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Tag Archives | Storms

Repost: Seeking a solution (to flooding and beach closures)

After the 2010 floods, I wrote about the public desire for some sort of solution to prevent future flooding. Spoiler, we can’t prevent future floods, but we can change what we’re doing to mitigate the impact of flooding.

We haven’t had a giant flood since, but related to the flooding problem is stormwater runoff polluting the bay. Bob Plain writes today on RIFuture about how Warwick has been heavily impacted by beach closures related to pollution caused by runoff.

Also today, Save The Bay is holding a press conference about the high number of beach closings this year. The AP’s Erika Niedowski tweets from the press conference:


That is to say, I believe, that the Providence Combined Sewer Overflow Project is working, but our paved and other impervious surfaces are still causing us harm.

In 2010 it was massive flooding which was supposed to be our wake-up call about the damage our built environment was doing to us. We did not learn many lessons it would seem from those floods, as a year later a smiling Cranston Mayor Fung celebrated the opening of a new Stop & Shop on the banks of the Pawtuxet.

Will we learn any lessons from our 2013 beach closures wake-up call?

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News & Notes

The Atlantic Cities: Why Mayors Should Run the Department of Transportation

The transportation issues of the 21st century will be less about building new highways and more about building new transit, about offering more multi-modal options to bike and walk. Transportation policy going forward won’t just be about moving people as far and as fast as possible, but about leveraging transportation in service of economic opportunity and livable communities.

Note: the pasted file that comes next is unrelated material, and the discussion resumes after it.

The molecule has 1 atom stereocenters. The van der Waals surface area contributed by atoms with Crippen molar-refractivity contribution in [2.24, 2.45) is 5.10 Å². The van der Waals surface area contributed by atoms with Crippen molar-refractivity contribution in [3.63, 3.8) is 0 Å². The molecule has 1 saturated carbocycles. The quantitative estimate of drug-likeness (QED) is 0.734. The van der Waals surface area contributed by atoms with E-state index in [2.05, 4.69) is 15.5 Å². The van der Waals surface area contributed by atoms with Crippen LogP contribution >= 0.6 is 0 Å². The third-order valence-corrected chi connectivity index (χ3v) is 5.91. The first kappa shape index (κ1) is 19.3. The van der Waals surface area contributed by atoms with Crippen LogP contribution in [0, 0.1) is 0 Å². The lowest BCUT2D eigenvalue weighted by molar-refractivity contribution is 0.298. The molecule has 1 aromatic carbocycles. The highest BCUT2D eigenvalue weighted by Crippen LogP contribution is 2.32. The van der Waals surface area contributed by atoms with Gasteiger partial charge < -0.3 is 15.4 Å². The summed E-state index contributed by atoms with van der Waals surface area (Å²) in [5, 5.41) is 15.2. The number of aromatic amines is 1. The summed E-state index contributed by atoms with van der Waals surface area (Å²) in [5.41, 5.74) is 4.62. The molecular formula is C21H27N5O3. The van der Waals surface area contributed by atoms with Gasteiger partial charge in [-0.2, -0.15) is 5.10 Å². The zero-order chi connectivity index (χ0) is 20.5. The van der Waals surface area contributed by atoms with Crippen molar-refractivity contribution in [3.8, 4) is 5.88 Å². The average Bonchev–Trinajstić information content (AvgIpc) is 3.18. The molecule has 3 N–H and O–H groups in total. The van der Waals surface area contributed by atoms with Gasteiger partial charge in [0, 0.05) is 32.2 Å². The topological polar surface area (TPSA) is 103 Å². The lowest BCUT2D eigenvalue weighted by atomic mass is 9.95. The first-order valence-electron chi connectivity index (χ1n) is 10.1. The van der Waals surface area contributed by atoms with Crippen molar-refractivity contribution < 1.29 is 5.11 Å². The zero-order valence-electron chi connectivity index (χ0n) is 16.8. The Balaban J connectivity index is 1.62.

So here is one modest thought about who understands all of this as Obama searches for LaHood’s successor: mayors. There have been three former mayors at the helm of the DOT in the department’s 46-year history, most recently former San Jose Mayor Norman Mineta. As the agency further modernizes its mission, who better to take us there than someone who comes from a city?

I’m not sure I could even understand a world where L.A. Mayor Antonio Villaraigosa was not our next Transportation Secretary.


The New York Times: America’s Mid-20th-Century Infrastructure

Europeans visiting the Northeastern United States – and many parts of the East Coast — can show their children what Europe’s infrastructure looked like during the 1960s.


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Strong storms overnight in Providence area

Tree down on top of bus stop at Dominica Manor on Federal Hill
Tree down on top of bus stop at Dominica Manor on Federal Hill. Photo by Jim Beller

Radar image during the overnight storm

Radar image during the overnight storm

Hands up, who was in their basement at 2:30 this morning?

Heaven’s to Betsy that was scary. I was up closing the windows because of the rain and all of a sudden I thought I was Dorothy on my way to Oz. I’m told it was straightline winds that caused us all to wake up in the middle of the night and panic, but looking out my window on Federal Hill, it sure looked like some of the video from Springfield last week.

I haven’t heard of any injuries, but we did have some damage last week. Send your photos of storm damage, or your cats panicing last night or what have you to us at contact@gcpvd.org, or share them in our Flickr Group.

Be careful this morning of dammafe around the city, downed trees and wires etc. Another hot one today and more strong storms possible tonight.

We’re still under a Severe Thunderstorm Warning and an Air Quailty Alert.

The city has a press release about last night’s storm:

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